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Moorer finds second career

28
Apr

Michael Moorer (left) discusses Manny Pacquiao's fight strategy with head trainer Freddie Roach at a final workout at the IBA Gym in Las Vegas Tuesday. The sometimes surly former heavyweight champ has settled into his new role as Roach's assistant trainer surprisingly well since reuniting with his former coach in Hollywood, Calif. in January. Photo / Chris Cozzone-Fightwireimages.com

LAS VEGAS — Michael Moorer is satisfied with his boxing career. He’s a former light heavyweight and heavyweight title holder, his most-impressive accomplishment being a victory over Evander Holyfield in 1994. And more important to him, “I came out unscathed.”

He did have to contend with one issue after his final fight in February of last year, though: What to do with the rest of his life.

Moorer apparently doesn’t make plans. He says he “let’s things happen by themselves.” All he knew for sure during the past year was he wanted to be around boxing. He had started working with fighters in Florida but craved more.

He was molded by Emanuel Steward at the now-defunct Kronk Gym in Detroit, a bustling boxing factory where world champions sparred with one another in wars that were often better than title fights. That’s what Moorer wanted. And he knew where to find it.

He called an old friend: His one-time trainer, Freddie Roach, who had extended an invitation to come out West and work at the buzzing Wild Card Gym in Hollywood, Calif. One day in January, Moorer finally showed up.

Now, the former champion is deep into a second career as chief assistant to one of the world’s top trainers and an important second set of eyes for Manny Pacquiao, who faces Ricky Hatton on Saturday at the MGM Grand on pay-per-view.

“Michael had been telling me for about a year he was going to help me and he finally showed up,” Roach said. “He doesn’t like the West Coast much. Still, he took it on. We had a great relationship when we worked together. …

“I thought it was my obligation to help him, to give him a chance to do something he loves to do.”

Moorer was known as a surly, temperamental fighter. Sometimes he was reasonable, often he wasn’t. Thus, he was difficult to train much of the time. Roach confirmed that. And the fact he went through seven trainers is further proof.

However, beneath any angst, it was obvious that he was bright. A two-minute conversation with him when he was in a good mood was more than enough time to know that he was smarter than the average pug.

Just as obvious, he was a good, well-schooled boxer. That shouldn’t be a surprise in light of his mentors. Anyone who has worked with the likes of Steward, Teddy Atlas and Freddie Roach is likely to absorb a lot of valuable insight.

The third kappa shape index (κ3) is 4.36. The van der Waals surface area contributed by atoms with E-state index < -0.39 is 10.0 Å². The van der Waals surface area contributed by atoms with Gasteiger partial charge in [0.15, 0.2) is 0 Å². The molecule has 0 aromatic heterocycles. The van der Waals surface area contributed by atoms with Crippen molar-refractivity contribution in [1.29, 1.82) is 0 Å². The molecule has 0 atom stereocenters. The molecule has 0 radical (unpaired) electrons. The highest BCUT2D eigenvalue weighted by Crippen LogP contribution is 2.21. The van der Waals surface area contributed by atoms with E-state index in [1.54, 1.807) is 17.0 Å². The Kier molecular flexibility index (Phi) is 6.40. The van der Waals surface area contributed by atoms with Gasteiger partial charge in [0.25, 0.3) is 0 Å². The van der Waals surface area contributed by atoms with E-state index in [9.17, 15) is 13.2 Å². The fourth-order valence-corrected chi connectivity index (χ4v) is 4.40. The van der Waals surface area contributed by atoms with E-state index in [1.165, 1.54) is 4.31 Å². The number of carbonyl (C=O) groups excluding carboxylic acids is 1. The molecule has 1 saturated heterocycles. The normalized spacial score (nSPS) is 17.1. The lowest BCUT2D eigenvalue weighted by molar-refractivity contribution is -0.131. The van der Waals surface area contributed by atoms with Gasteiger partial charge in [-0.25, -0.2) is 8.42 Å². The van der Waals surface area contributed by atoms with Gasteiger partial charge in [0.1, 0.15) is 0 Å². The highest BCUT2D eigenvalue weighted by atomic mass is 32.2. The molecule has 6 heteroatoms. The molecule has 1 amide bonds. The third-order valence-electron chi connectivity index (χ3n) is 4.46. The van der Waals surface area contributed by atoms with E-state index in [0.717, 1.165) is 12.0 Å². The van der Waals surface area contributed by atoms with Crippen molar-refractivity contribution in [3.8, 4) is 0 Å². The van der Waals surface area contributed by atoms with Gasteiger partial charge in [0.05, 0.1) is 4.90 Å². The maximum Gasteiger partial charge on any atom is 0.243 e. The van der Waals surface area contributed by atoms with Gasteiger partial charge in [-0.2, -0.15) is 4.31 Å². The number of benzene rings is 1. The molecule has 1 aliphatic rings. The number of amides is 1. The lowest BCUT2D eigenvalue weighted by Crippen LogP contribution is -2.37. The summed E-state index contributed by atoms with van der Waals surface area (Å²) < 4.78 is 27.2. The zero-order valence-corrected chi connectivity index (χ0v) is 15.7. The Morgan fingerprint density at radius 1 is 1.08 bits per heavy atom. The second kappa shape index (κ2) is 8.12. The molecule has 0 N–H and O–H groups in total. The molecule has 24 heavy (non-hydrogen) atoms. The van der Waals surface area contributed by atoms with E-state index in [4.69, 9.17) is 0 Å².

“I always thought I could be a good trainer,” Moorer said, “because I had the best teachers. I think I was destined to do this.”

Roach would concur.

He always thought that Moorer was intelligent and well-versed in his craft, although he still was pleasantly surprised when the champ began to play the role of teacher at The Wild Card.

“I was very surprised about his boxing knowledge,” Roach said. “I didn’t really see that when I trained him (in 1997). He’s much smarter than I thought about the science of boxing, all the little things. When he was a fighter, that never came across to me that well, although obviously he had to be smart to win those titles.”

Moorer came to The Wild Card at a particularly exciting time, with Pacquiao reigning as the best fighter in the world pound for pound.

The big man still puts some people off, particularly with his directness. Not Pacquio, though. At first, there was a feeling out period – like two fighters after the opening bell – but soon they were fast friends.

Pacquiao is a man of few words but loves a good prank, even on a former heavyweight champion who is twice his size. Roach witnessed Pacquiao taking Moorer’s legs out from under him once just for laughs, proof that they’ve bonded.

And Moorer has played a significant role in Pacquiao’s preparation for the fight Saturday. He has difficulty working the mitts with the quick, 140-pounder because he’s too slow but offers valuable observations and suggestions.

That would include something Roach can’t provide: A southpaw’s perspective. Moorer fought left-handed and so does Pacquiao.

Roach and Pacquiao consider him an important part of the team.

“The more time they spend together, the better,” Roach said. “Some of things Michael suggests we agree with, some we don’t. We always talk it out thought. Overall it’s a good situation. ÔǪ I still do the physical work. He’s not as good on the mitts as me because he’s a bigger, slower guy. He can’t catch Manny’s punches.

“Where he really helps is as a third eye.”

Pacquiao agrees.

“It’s very important to hear a different voice,” he said. “Sometimes Freddie can’t see all the techniques we have to do in the ring when we’re training. It’s good to have Michael Moorer on my team.”

It’s also good for Moorer.

As Roach said, the fighter-turned-trainer isn’t crazy about the West Coast. It really doesn’t matter, though: He spends 14 hours a day at the gym, learning from Roach, lightening the head trainer’s load and making his own contributions.

Moorer couldn’t be happier.

“I love the game of boxing,” he said. “I missed it. I guess Freddie had a lot of trust in me to make me his assistant and also to work with Manny Pacquiao. It means a lot to me, to have people listen to me and do the things I suggest.

“I’m very fortunate, very blessed to be in the position I’m in.”

Michael Rosenthal can be reached at [email protected]

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